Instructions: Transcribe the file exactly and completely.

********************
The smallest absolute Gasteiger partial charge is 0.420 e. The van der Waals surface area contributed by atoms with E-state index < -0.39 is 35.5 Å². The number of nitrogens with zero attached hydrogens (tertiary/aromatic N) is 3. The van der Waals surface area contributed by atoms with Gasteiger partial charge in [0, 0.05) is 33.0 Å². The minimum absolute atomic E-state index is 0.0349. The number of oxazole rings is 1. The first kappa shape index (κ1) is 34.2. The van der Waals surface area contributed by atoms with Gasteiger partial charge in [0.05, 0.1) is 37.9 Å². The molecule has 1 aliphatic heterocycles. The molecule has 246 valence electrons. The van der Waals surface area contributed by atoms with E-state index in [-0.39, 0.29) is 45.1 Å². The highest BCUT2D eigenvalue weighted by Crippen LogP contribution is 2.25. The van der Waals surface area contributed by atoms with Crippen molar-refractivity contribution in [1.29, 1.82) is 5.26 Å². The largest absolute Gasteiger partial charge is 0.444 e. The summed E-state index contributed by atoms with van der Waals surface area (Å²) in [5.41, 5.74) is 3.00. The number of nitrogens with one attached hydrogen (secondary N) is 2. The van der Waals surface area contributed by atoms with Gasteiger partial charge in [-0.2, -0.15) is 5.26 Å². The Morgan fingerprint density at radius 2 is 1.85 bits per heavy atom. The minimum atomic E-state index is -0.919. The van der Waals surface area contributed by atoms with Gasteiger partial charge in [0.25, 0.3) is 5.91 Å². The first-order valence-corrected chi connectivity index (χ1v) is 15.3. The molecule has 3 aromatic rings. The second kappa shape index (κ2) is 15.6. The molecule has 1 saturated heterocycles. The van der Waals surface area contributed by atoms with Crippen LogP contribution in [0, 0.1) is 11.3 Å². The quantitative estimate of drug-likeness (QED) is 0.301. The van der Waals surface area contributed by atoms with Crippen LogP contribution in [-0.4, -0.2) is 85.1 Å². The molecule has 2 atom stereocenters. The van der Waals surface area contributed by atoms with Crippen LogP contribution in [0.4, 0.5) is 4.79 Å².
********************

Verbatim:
The smallest absolute Gasteiger partial charge is 0.420 e. The van der Waals surface area contributed by atoms with E-state index < -0.39 is 35.5 Å². The number of nitrogens with zero attached hydrogens (tertiary/aromatic N) is 3. The van der Waals surface area contributed by atoms with Gasteiger partial charge in [0, 0.05) is 33.0 Å². The minimum absolute atomic E-state index is 0.0349. The number of oxazole rings is 1. The first kappa shape index (κ1) is 34.2. The van der Waals surface area contributed by atoms with Gasteiger partial charge in [0.05, 0.1) is 37.9 Å². The molecule has 1 aliphatic heterocycles. The molecule has 246 valence electrons. The van der Waals surface area contributed by atoms with E-state index in [-0.39, 0.29) is 45.1 Å². The highest BCUT2D eigenvalue weighted by Crippen LogP contribution is 2.25. The van der Waals surface area contributed by atoms with Crippen molar-refractivity contribution in [1.29, 1.82) is 5.26 Å². The largest absolute Gasteiger partial charge is 0.444 e. The summed E-state index contributed by atoms with van der Waals surface area (Å²) in [5.41, 5.74) is 3.00. The number of nitrogens with one attached hydrogen (secondary N) is 2. The van der Waals surface area contributed by atoms with Gasteiger partial charge in [-0.2, -0.15) is 5.26 Å². The Morgan fingerprint density at radius 2 is 1.85 bits per heavy atom. The minimum atomic E-state index is -0.919. The van der Waals surface area contributed by atoms with Gasteiger partial charge in [0.25, 0.3) is 5.91 Å². The first-order valence-corrected chi connectivity index (χ1v) is 15.3. The molecule has 3 aromatic rings. The second kappa shape index (κ2) is 15.6. The molecule has 1 saturated heterocycles. The van der Waals surface area contributed by atoms with Crippen LogP contribution in [0, 0.1) is 11.3 Å². The quantitative estimate of drug-likeness (QED) is 0.301. The van der Waals surface area contributed by atoms with Crippen LogP contribution in [-0.4, -0.2) is 85.1 Å². The molecule has 2 atom stereocenters. The van der Waals surface area contributed by atoms with Crippen LogP contribution in [0.4, 0.5) is 4.79 Å².